ANIS MOJGANI'S AESTHETIC may remind you of The Life Aquatic with Steve Zissou, but his words are clear—and moving. "Shake the Dust," arguably Mojgani's most iconic poem, has close to one million views on YouTube, and every time I listen, I get chills. He's so good that even the comments sections on his videos are pleasant, full of (correctly spelled!) emotional reactions to his writing: "this brings me to tears every time," "brilliant," "amazing amazing amazing." Tonight, the two-time winner of the National Poetry Slam and a regular TEDx speaker headlines a (free!) poetry show at Literary Arts.
Hosted in the organization's newly remodeled space downtown, the show will also feature Mindy Nettifee and Brian S. Ellis. Along with Mojgani, they're writers with books out from Write Bloody Publishing, the small press founded by poet Derrick Brown in 2004, and based in Austin. Nettifee is the author of two books from Write Bloody: a poetry collection, Rise of the Trust Fall and the nontraditional writer's guide, Glitter in the Blood: A Poet's Manifesto for Better, Braver Writing. She's also a co-founder of the Write Now Poetry Society, a literary nonprofit that seeks to "increase the audience for poetry through performance, education, publishing, and grant-making." Ellis has published work with Portland's own University of Hell Press and two books from Write Bloody: Yesterday Won't Goodbye and Uncontrolled Experiments in Freedom, which Boston poet Simone Beaubien describes as a book "filled with tangentially familiar characters—family misremembered, friends still to be met—all delivered with Brian's deft eloquence and inescapable sense of punk nostalgia."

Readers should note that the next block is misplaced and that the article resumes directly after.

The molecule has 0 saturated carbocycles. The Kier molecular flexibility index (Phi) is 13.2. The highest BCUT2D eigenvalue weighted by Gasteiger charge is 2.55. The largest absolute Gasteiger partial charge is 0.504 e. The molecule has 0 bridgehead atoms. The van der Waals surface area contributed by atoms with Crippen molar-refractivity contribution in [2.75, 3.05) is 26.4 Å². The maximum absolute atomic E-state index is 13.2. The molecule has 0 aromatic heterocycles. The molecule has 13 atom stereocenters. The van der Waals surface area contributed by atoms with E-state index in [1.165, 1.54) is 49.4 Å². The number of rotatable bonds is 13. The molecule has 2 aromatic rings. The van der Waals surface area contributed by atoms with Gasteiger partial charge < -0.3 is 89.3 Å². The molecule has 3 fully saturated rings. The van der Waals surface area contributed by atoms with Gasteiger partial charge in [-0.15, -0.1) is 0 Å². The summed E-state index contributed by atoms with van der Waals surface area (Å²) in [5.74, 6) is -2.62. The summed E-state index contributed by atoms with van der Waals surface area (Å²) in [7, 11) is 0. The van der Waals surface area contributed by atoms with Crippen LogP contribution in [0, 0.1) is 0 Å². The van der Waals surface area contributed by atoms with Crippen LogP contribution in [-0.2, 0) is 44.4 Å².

Punk nostalgia is an equally apt descriptor for the work of headliner Mojgani, who writes in "Shake the Dust," "[W]hen the world knocks at your front door, clutch the knob and open on up, running forward into its widespread greeting arms with your hands before you, fingertips trembling though they may be."